Take precautions

Check you have sufficient personal protective clothing and fire-fighting equipment.

The safest place to be is away from any fire. Survival and safety depend on the decisions you make ahead of time. On days when the fire danger rating is catastrophic leaving early is the safest option for you and your family.

If your plan is to stay, you need at least the following fire-fighting equipment and protective clothing. A fire-fighting knapsack is regarded as the most important item for dousing smaller fires or for mop-up work. 

A knapsack is made up of a backpack-mounted tank, generally manufactured of polythene, containing around 16 litres of water. Water is sprayed onto the fire using a high pressure, double-action underarm pump normally constructed from brass. It is fitted with a fully adjustable nozzle with a straight or spray jet.

Do you have fire extinguishers, full-length cotton or wool clothing, numerous water buckets, wet towels, bushfire boots, and protective gloves?

Relocate flammable items and fluids away from your home.

Store flammable materials and toxic materials at least 30 metres downwind of other buildings, especially the home. Store flammable items such as paint, woodpiles, petrol, cardboard boxes and paper, and petrol away from non-flammable items. For large quantities of flammable fuel consider the use of elevated fuel storage or underground tanks.

If you have LPG cylinders for gas supply, turn off the LPG cylinder at the valve on top by turning the valve in the direction of the arrows. Leave the cylinder where installed in an upright position, with relief valves directed away from the house. Clear any combustible material from around your gas cylinders and remove any gas cylinders attached to wooden structures such as barbecues.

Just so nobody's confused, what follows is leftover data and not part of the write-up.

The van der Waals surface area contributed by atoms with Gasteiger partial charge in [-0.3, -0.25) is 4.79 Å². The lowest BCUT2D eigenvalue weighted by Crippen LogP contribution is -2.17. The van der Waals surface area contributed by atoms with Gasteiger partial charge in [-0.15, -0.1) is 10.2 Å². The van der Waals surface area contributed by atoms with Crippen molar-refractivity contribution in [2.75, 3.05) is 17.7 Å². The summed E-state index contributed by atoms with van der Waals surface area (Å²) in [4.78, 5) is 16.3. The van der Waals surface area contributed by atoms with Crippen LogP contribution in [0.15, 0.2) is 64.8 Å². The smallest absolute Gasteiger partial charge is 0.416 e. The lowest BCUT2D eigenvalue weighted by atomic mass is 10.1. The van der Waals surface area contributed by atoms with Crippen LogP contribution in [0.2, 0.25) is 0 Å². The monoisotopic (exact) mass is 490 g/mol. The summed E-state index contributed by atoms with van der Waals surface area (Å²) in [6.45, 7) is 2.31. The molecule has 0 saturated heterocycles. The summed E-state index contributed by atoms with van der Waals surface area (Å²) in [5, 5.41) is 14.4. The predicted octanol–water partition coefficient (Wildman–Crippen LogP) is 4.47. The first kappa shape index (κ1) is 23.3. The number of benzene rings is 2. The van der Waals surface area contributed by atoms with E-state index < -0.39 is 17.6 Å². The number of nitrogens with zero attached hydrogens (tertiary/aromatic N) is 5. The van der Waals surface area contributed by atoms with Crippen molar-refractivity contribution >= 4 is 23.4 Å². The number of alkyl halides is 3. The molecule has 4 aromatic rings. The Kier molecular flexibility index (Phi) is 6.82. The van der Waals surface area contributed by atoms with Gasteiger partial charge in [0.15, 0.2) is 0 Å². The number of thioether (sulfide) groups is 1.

Know where and how to turn off mains power, water, gas and solar power.

To enable fast action in an emergency, draw a map of your property and clearly mark the location of your electrical switchboard, natural gas connection or tanks, water supply, and solar inverter, and keep this with your Household Emergency Plan.

Remember to turn off power at the main switch in your switchboard. Two separate inspections must occur on a flood-affected property before power can be reconnected to your property; one by your electricity provider and another by a licensed electrician who will inspect and test household wiring. 

If the water supply system has been flooded, assume it is contaminated. Damage to water pipes is reduced when depressurised. Shove a towel down into the water bowel and weigh that down with a sand bag or brick, to reduce contamination of floodwater by untreated sewage.

Turn off your gas supply or gas cylinders. Do not attempt to use gas appliances if your property has been inundated. Any gas installation affected by floodwaters must be checked by a licensed gasfitter, at your expense, before the gas supply can be restored. Your flood insurance might cover the expense. The operator should replace flood-affected regulators or meters that form part of the gas network.

If your solar system is at risk of being subjected to bushfire, this is what you should do.

Your solar power system should shut down if mains power is turned off. However, you can manually turn off the solar power system by following the shutdown procedure listed on or near your solar inverter or meter box. Do not attempt to turn the solar power system on when floods have receded. Call your installer, explain the situation and ask them to recommission the system. Or call your licensed electrical contractor. The inverter will need to be replaced if it has been damaged by fire, as internal components might have melted.

Do not attempt to approach your solar power system or attempt to turn it off if any of the components are flooded or wet, as this could cause a lethal electric shock

Purchase long hoses to reach the entire house and roof.

The hoses you use to water your garden might not reach all walls of your house and the roof area. And you'll need long hoses, in order to reach each corner of your property, because the fire could come from any direction. A lot can be achieved with ordinary garden hoses. However, permanently installed hose reels are more effective, because they'll reach the entire house and yard.